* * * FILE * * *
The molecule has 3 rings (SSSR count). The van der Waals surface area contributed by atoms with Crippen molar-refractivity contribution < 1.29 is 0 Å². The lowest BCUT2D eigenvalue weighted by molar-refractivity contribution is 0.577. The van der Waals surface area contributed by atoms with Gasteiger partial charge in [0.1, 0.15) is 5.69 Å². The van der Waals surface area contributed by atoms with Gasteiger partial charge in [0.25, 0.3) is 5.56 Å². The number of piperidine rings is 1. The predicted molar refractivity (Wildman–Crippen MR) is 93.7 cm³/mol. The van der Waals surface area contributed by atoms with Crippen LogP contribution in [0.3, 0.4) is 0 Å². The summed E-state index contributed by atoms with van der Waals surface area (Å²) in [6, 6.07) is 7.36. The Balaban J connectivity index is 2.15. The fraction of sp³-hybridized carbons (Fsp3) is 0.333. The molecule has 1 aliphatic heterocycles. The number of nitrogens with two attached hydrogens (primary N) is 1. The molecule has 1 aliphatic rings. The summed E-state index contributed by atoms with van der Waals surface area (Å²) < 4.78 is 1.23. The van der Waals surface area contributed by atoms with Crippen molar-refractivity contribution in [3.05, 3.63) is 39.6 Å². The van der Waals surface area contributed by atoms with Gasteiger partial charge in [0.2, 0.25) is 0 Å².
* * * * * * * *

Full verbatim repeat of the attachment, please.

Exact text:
The molecule has 3 rings (SSSR count). The van der Waals surface area contributed by atoms with Crippen molar-refractivity contribution < 1.29 is 0 Å². The lowest BCUT2D eigenvalue weighted by molar-refractivity contribution is 0.577. The van der Waals surface area contributed by atoms with Gasteiger partial charge in [0.1, 0.15) is 5.69 Å². The van der Waals surface area contributed by atoms with Gasteiger partial charge in [0.25, 0.3) is 5.56 Å². The number of piperidine rings is 1. The predicted molar refractivity (Wildman–Crippen MR) is 93.7 cm³/mol. The van der Waals surface area contributed by atoms with Crippen LogP contribution in [0.3, 0.4) is 0 Å². The summed E-state index contributed by atoms with van der Waals surface area (Å²) in [6, 6.07) is 7.36. The Balaban J connectivity index is 2.15. The fraction of sp³-hybridized carbons (Fsp3) is 0.333. The molecule has 1 aliphatic heterocycles. The number of nitrogens with two attached hydrogens (primary N) is 1. The molecule has 1 aliphatic rings. The summed E-state index contributed by atoms with van der Waals surface area (Å²) < 4.78 is 1.23. The van der Waals surface area contributed by atoms with Crippen molar-refractivity contribution in [3.05, 3.63) is 39.6 Å². The van der Waals surface area contributed by atoms with Gasteiger partial charge in [0.2, 0.25) is 0 Å².